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NHS Long-Term Plan

Part of the debate – in the House of Commons at 5:55 pm on 7th January 2019.

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Photo of Philippa Whitford Philippa Whitford Shadow SNP Spokesperson (Health and Social Care) 5:55 pm, 7th January 2019

I note that the Secretary of State referred to the Churchill Government in 1944, but had he looked at Hansard he might have seen that Churchill cited the Highlands and Islands Medical Service, which was the first national health service in 1913.

I welcome the long-term plan, but the integration to which it aspires is going to be frustrated if there is no reform of the internal market and the fragmentation continues. The Secretary of State cites the funding, which he describes as 3.4% per year. That is actually just back to what the NHS received prior to 2010. He talks about a million extra patients. With this enormous increased demand, does he not think that it would be more honest to describe funding per head, rather than just a total? Scotland spends £163 more per head. Perhaps he should aspire to spend the money on the patients and then perhaps the NHS would keep up.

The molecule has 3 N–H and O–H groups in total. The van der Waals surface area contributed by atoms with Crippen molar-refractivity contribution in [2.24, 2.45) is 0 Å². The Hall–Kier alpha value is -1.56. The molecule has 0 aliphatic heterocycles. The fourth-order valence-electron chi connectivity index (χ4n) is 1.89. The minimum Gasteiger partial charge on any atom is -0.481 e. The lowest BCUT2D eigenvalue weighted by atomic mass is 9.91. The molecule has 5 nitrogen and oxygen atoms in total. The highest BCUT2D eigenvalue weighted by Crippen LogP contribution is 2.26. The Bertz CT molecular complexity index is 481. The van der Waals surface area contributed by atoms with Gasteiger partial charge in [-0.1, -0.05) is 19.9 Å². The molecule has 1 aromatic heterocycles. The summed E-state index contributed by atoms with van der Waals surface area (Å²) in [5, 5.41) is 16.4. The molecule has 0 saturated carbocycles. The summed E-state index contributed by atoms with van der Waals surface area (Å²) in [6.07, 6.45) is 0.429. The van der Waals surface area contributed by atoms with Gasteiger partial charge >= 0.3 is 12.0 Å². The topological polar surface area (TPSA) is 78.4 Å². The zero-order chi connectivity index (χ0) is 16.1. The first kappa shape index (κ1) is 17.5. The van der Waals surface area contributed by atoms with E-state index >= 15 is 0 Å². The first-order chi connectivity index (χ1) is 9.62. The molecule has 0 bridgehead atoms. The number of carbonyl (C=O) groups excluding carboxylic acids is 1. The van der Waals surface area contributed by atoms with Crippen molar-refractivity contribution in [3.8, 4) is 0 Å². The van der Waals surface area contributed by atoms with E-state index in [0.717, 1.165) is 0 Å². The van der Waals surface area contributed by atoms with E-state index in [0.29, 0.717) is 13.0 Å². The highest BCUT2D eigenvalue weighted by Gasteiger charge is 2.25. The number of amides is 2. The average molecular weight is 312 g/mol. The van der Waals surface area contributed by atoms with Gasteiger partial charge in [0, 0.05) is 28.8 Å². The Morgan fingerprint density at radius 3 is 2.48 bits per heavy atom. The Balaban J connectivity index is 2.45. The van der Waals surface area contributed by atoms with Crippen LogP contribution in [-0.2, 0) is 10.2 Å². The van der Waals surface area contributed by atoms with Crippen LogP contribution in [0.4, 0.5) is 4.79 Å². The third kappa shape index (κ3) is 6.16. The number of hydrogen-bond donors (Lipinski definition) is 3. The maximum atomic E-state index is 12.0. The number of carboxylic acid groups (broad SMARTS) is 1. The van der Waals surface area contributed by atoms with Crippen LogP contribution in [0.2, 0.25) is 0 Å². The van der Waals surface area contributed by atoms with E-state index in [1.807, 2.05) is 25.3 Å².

Again, like the previous funding agreement, the funding is focused only on the NHS, with cuts to public health, no extra money for health education and still no Green Paper on social care. I totally agree that prevention is better than cure, so will the Secretary of State reverse the cuts to public health? In his own letter, which was circulated, he emphasised reducing cancer deaths, yet there was no mention of prevention at all. That is the best way to reduce cancer deaths. Public health is crucial, smoking cessation is crucial and tackling childhood obesity is crucial, so will he liaise with his colleagues in the Department for Digital, Culture, Media and Sport and set a nine o’clock watershed on advertising rubbish foods?

I agree with the aim of improving screening. Last year, the Government agreed that they would reduce the bowel cancer screening age from 60 to 50. Can the Secretary of State tell us when that will actually happen? Does he recognise that it will mean a bigger need for endoscopists and radiologists? So will he fund Health Education England to provide them and to provide the other doctors, nurses and staff that the NHS will need to deliver this long-term plan?